For Gary Jones, a retired Stockton, California, police officer, getting his brain scanned every four to six months is essential to monitor an inoperable tumor with a 12 percent survival rate.
On June 26, Jones, who takes nine pills a day to control facial seizures, urged the City Council to reject a proposal to end health-care payments for retirees under a budget the city will use to operate in bankruptcy. He failed.
“I see it as a death sentence,” Jones, a 52-year-old resident of nearby Manteca, said yesterday by telephone. “If I can’t get taken care of and the cancer has come back and the tumor is growing, I’ll never know until it’s too late.”
Stockton, an agricultural center about 80 miles (130 kilometers) east of San Francisco, is poised to become the largest city to enter bankruptcy protection in U.S. history. The community isn’t alone in trying to cope with escalating retiree costs. Most U.S. municipalities offer health-care coverage to retired workers without setting aside enough money to pay for it, leaving millions of dollars in unfunded obligations.
“Many municipalities currently find themselves in a situation of having a shrinking tax base combined with an exploding expense load, which includes debt payments, pension payments and basic services,” Lawrence Larose, a partner in New York who leads the municipal restructuring legal practice at Winston & Strawn LLP, said by telephone. “We will see an increasing number of cities and counties that will have a difficult time managing their long-term liabilities while maintaining current services.”
Most cities have funded health care on a pay-as-you-go basis, David Hitchcock, senior director at Standard & Poor’s in New York, said yesterday in a telephone interview.
“Almost no cities or counties are advance-funding the accrued liability,” he said. “What they’re paying is current retirees’ medical benefits, but they are not setting aside the money for future retirees that are accruing benefits now.”
Voters in San Jose, the Silicon Valley home of Cisco Systems Inc. (CSCO) and EBay Inc., this month approved a measure to let city employees choose whether to pay more and keep existing pension plans or accept reduced benefits and a higher retirement age. The city faces $2.9 billion in unfunded retiree costs, including health care. A similar measure passed in San Diego.
Stockton’s decision to stop paying for retiree health-care coverage is an important message to union members, San Jose Mayor Chuck Reed said yesterday by telephone.
“It’s an example of how things will go poorly for the employees and the retirees because they are the ones who get hammered when cities run out of money or retirement plans run out,” Reed said. “There is a great deal of risk for them if we don’t get control over costs.”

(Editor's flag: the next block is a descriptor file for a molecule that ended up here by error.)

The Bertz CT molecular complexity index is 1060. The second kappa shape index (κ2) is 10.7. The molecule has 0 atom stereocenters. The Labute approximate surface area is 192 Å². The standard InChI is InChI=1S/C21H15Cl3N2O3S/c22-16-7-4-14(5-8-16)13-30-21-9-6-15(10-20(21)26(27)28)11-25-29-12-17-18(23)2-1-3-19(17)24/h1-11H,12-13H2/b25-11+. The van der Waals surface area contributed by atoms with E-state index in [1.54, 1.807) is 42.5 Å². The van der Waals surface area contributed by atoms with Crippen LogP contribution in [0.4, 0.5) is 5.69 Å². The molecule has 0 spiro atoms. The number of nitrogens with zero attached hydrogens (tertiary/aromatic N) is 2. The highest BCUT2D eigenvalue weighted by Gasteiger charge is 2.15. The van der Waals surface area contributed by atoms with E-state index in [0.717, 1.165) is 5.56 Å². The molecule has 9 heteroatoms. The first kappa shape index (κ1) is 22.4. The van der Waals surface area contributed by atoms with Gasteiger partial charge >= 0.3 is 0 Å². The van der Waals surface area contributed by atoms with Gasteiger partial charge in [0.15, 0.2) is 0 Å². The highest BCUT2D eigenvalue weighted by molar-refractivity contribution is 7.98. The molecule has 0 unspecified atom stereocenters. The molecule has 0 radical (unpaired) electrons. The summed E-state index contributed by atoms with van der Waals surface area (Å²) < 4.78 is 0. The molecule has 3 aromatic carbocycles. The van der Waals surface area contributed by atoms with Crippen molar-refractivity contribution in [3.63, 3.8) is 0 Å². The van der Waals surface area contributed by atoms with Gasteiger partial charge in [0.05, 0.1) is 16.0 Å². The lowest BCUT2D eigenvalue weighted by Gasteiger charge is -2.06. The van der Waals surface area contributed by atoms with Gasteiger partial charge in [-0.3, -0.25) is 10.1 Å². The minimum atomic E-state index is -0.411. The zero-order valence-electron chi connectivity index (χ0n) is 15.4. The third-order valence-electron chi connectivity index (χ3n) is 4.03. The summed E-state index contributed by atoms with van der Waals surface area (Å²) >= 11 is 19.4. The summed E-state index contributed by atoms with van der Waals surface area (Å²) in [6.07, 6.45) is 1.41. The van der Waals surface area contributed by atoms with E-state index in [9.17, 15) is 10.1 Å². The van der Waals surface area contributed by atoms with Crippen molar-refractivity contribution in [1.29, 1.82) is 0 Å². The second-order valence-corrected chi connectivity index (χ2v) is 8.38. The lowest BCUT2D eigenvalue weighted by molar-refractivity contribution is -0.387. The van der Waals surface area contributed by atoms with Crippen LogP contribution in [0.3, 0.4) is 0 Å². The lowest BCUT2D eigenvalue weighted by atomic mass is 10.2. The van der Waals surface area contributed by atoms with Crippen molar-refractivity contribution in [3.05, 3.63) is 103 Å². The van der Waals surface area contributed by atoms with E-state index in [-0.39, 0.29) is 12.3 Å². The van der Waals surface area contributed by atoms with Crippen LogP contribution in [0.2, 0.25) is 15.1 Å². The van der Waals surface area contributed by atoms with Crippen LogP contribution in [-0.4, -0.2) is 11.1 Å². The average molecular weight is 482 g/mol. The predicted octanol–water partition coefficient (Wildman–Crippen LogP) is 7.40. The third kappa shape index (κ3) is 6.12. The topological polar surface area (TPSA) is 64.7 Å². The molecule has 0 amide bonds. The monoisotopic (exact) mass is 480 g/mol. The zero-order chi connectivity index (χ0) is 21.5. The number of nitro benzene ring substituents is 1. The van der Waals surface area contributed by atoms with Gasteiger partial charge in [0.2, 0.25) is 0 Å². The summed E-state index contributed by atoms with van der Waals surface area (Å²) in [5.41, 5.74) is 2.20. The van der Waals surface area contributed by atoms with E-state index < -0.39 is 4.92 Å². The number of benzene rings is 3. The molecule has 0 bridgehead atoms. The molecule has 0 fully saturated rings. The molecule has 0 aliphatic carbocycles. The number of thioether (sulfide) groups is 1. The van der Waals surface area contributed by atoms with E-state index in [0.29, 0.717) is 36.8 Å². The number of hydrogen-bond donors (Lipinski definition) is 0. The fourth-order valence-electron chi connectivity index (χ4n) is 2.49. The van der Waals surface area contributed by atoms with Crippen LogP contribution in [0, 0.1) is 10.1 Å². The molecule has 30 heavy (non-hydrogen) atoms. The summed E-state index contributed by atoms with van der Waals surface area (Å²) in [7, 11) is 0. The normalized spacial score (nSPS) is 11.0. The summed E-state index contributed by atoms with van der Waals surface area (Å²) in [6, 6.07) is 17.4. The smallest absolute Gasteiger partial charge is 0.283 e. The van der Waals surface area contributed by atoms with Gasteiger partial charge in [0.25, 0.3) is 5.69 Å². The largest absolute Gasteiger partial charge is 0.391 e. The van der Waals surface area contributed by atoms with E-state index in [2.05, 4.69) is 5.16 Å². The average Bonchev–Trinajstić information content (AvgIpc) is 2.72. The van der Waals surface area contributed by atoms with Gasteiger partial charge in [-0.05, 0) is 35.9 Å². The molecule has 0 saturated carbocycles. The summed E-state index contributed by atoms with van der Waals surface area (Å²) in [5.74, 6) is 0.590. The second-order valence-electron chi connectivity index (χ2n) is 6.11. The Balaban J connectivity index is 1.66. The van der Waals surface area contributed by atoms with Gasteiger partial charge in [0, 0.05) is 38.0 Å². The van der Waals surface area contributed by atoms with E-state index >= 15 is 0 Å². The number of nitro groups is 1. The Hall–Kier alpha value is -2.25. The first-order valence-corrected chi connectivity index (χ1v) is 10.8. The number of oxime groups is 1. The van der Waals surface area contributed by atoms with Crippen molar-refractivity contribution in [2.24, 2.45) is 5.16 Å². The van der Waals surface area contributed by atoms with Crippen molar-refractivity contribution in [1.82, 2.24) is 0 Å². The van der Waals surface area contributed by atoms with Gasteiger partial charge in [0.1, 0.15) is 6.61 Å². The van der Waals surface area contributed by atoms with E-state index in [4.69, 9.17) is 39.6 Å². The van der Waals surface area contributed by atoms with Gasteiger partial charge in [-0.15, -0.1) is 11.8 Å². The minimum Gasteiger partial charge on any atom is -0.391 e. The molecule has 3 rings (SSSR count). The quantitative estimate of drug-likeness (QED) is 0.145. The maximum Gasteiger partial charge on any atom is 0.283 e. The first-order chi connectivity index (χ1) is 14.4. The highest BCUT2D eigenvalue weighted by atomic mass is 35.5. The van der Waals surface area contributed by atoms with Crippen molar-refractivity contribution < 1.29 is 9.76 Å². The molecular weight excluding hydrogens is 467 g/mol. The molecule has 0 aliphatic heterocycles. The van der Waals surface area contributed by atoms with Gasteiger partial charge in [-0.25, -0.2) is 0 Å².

Stockton’s council this week agreed to a spending plan that takes effect July 1 and reduces retiree medical benefits by $7.1 million, and eliminates the cover entirely in fiscal 2014.
Having to make the cut was “devastating,” Councilman Paul Canepa said yesterday in a telephone interview.
“A lot of people think that we’re heartless,” Canepa said. “It’s really hard to promise something that wasn’t funded correctly.”
Stockton has a $417 million unfunded liability for retiree health care, City Manager Bob Deis said June 5 in a memo to the council. There are almost 1,100 benefit recipients, he said.
Deis told the council this week that the care costs the city as much as $1 million for each employee.
“So $600,000 to $1 million we’ve committed to for each employee, and we’ve set aside nothing, zero,” Deis said. “This liability has grown and grown and grown.”
Stockton’s approach punishes people with little power to fight back, said Frank Mauro, executive director of the nonpartisan Fiscal Policy Institute, a nonprofit research organization based in Latham, New York.
“They’re hurting very vulnerable citizens,” Mauro said yesterday by telephone. “What can a retiree who’s been retired for 10 to 15 years already and is living on a fixed income do?”
The Governmental Accounting Standards Board, the Norwalk, Connecticut-based organization that sets rules for state and local governments, this week approved changes to curb the use of overly optimistic assumptions by public officials who oversee underfunded pensions to diminish the scale of the liabilities in future decades.
“The implications of bankruptcy impact the lives of every citizen, including public employees who are counting on retirement security for the service they have provided,” Brad Pacheco, a spokesman for the $226.1 billion California Public Employees’ Retirement System, the largest U.S. pension, said yesterday by e-mail.
“Calpers is committed to work with affected parties to address pension obligations within our fiduciary responsibility and the laws we must follow,” Pacheco said.
Mark Baldassare, president of the Public Policy Institute of California, said city leaders had believed that real-estate values would continue to climb, tax receipts would rise and retirement funds would show year-to-year gains.
“It’s been proven over the last few years that those things are not a given,” Baldassare, whose nonpartisan research institute is based in San Francisco, said by telephone. “It raises questions about what kind of retirement packages city governments can provide their employees. Stockton is a dramatic case of this, but many cities are struggling with it.”
Canepa, the Stockton councilman, said people didn’t pay attention to these details when times were good.
“Where do we go and how do we make it better for the long- term survival of the city is important to me,” Canepa said. “But it’s not without pain.”
To contact the editor responsible for this story: Stephen Merelman in New York at firstname.lastname@example.org.